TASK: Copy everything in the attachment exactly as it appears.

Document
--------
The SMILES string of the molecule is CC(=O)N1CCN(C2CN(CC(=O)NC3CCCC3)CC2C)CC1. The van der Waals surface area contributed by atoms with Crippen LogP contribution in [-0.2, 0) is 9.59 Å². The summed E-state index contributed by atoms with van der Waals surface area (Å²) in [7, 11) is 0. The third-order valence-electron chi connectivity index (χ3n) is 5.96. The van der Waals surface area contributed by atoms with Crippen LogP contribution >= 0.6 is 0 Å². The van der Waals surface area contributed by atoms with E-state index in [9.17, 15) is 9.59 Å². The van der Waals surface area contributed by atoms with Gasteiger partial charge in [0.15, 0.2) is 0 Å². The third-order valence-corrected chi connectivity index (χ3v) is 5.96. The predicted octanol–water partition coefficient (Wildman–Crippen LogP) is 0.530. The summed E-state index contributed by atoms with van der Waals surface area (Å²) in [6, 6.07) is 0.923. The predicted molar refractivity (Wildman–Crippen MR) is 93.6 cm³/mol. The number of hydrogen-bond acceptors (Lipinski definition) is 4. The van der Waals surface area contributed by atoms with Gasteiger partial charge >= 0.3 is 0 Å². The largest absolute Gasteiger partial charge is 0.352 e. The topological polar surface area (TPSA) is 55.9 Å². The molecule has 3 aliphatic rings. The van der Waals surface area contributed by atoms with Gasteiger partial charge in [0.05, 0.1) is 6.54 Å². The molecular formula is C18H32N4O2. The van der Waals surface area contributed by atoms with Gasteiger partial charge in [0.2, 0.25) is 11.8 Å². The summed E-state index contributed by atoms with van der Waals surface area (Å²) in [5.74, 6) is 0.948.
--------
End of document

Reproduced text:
The SMILES string of the molecule is CC(=O)N1CCN(C2CN(CC(=O)NC3CCCC3)CC2C)CC1. The van der Waals surface area contributed by atoms with Crippen LogP contribution in [-0.2, 0) is 9.59 Å². The summed E-state index contributed by atoms with van der Waals surface area (Å²) in [7, 11) is 0. The third-order valence-electron chi connectivity index (χ3n) is 5.96. The van der Waals surface area contributed by atoms with Crippen LogP contribution >= 0.6 is 0 Å². The van der Waals surface area contributed by atoms with E-state index in [9.17, 15) is 9.59 Å². The van der Waals surface area contributed by atoms with Gasteiger partial charge in [0.15, 0.2) is 0 Å². The third-order valence-corrected chi connectivity index (χ3v) is 5.96. The predicted octanol–water partition coefficient (Wildman–Crippen LogP) is 0.530. The summed E-state index contributed by atoms with van der Waals surface area (Å²) in [6, 6.07) is 0.923. The predicted molar refractivity (Wildman–Crippen MR) is 93.6 cm³/mol. The number of hydrogen-bond acceptors (Lipinski definition) is 4. The van der Waals surface area contributed by atoms with Gasteiger partial charge >= 0.3 is 0 Å². The largest absolute Gasteiger partial charge is 0.352 e. The topological polar surface area (TPSA) is 55.9 Å². The molecule has 3 aliphatic rings. The van der Waals surface area contributed by atoms with Gasteiger partial charge in [0.05, 0.1) is 6.54 Å². The molecular formula is C18H32N4O2. The van der Waals surface area contributed by atoms with Gasteiger partial charge in [0.2, 0.25) is 11.8 Å². The summed E-state index contributed by atoms with van der Waals surface area (Å²) in [5.74, 6) is 0.948.